The Wall Street Journal Shares Mouthwash Makers Claim They Can Slow Covid-19 Spread – True or False?

antimicrobial disinfectant mouthwash Oral Periogen tartar WSJ

By: Dr John Andersen, DBA - The Periogen Company. 


Recently the Wall Street Journal had an article on the potential of mouthwash slowing the spread of Covid-19:, I was happy to see oral care make the headlines in the WSJ and recognition that a healthy mouth can contribute to our overall well-being. This is so often overlooked to the detriment of many.


However, the implications to the reader from this story is that the cetylpyridinium chloride, or CPC containing mouthwash can have a substantiative impact on SARS-CoV-2 (Covid ) which in actual practice is only partly true. Use of antiseptic mouthwash in the prevention of respiratory illness as an “oral disinfectant” is not new and has been studied for some time as respiratory infection has always presented a major challenge in hospital settings resulting from hospital and community acquired respiratory illnesses such as pneumonia, and SARS related pathogens.


While antimicrobial mouth washes do kill many bacteria and viruses (both good and bad) on contact, that would only hold true in a healthy mouth and its effects may be short lived as saliva quickly dilutes mouthwash and the act of coughing as stated in the article may re-infect the mouth. Therefore, the issue we must consider is that Covid, while existing in saliva, is also spread from infected lung tissue so the mouth is constantly subject to re-infection. Thus the gargling of mouthwash may only provide a very temporary benefit. Additionally, research shows that germ-killing mouthwash tends to be ineffective germ killers when plaque/tartar deposits are present on teeth. Tartar (calculus) is highly porous and can provide shelter for the virus thus protecting it from the anti-microbial rinse. It is therefore likely that those with plaque/tartar buildup, gingivitis and periodontal disease may see very little protection from anti-microbial mouthwash. Coupled with the fact that according to the CDC over 70% of adults over the age of 65 have periodontal disease! The irony here is that the 65 year and older adult that is most at risk from respiratory illness are the least likely to benefit from application of an oral disinfectant.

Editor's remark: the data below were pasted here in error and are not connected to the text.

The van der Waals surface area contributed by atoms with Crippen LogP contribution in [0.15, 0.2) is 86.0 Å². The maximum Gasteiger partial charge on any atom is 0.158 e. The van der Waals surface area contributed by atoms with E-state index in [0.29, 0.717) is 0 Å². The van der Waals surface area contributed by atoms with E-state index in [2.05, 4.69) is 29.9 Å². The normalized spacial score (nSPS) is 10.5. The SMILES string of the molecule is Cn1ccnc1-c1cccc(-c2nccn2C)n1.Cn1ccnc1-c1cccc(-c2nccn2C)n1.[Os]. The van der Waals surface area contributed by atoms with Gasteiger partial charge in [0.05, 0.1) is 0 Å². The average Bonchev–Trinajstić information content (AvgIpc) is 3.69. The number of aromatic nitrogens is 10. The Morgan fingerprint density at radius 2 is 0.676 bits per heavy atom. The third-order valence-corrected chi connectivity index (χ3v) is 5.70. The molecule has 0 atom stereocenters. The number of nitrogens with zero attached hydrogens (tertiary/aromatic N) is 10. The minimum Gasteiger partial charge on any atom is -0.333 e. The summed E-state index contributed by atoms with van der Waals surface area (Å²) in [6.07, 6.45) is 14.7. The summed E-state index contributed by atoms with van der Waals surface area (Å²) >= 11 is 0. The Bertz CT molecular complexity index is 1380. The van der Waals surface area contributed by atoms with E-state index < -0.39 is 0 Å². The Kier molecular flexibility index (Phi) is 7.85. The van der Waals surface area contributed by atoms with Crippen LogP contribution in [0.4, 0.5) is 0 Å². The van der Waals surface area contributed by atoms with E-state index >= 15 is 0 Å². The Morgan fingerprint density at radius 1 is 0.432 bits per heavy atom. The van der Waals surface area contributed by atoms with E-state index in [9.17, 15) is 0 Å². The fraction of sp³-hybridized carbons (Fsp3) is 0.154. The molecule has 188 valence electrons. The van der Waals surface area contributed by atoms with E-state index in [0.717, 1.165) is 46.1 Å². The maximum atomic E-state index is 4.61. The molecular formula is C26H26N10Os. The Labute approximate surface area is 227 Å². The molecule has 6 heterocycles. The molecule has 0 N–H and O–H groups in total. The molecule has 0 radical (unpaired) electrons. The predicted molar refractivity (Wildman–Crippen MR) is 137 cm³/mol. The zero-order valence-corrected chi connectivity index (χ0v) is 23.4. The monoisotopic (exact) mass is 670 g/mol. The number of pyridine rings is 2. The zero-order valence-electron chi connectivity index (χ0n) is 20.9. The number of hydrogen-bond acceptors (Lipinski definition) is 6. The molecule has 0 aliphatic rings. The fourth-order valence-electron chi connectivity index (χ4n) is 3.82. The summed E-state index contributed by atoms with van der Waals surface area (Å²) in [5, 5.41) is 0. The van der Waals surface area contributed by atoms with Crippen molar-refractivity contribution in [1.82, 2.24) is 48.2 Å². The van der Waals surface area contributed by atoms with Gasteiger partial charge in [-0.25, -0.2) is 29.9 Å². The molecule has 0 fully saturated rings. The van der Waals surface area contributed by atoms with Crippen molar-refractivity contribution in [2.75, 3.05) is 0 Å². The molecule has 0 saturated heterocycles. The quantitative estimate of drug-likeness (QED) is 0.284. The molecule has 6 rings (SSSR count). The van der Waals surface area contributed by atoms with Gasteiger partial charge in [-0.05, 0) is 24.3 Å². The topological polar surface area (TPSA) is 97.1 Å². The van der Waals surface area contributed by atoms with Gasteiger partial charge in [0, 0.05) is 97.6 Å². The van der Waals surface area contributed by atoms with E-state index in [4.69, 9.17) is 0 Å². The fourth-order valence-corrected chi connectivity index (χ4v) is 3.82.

The REAL protection from Covid with regard to oral health actually stems from keeping ones mouth healthy by avoiding any tartar buildup and subsequent periodontal infection in your gums as a link has been established that people with underlying periodontal disease are much more prone to catching respiratory diseases. The reason is not completely understood but one theory is that oral infections provide a livable habitat for viruses in the infected areas and give them time to live and grow and ultimately find their way into the lungs. 


Tartar is porous and can harbor most any pathogen – even protecting them from mouthwashes. The best use of oral care to protect oneself against Covid (and quite honestly a whole host of other illnesses as gum disease has been tied to heart disease, Alzheimer’s and other illnesses) is to keep your mouth healthy through regular brushing, use of anti-tartar rinses, and regular dental visits.  By the way, the rinses noted in this article do not breakdown tartar – for that you need Periogen. It was developed over 10 years ago and remains the only mouth rinse clinically proven to prevent and progressively reduce dental tartar.   


Reference: National Library of Medicine:
Potential role of periodontal infection in respiratory diseases - a review
M Bansal  1 M KhatriV Taneja

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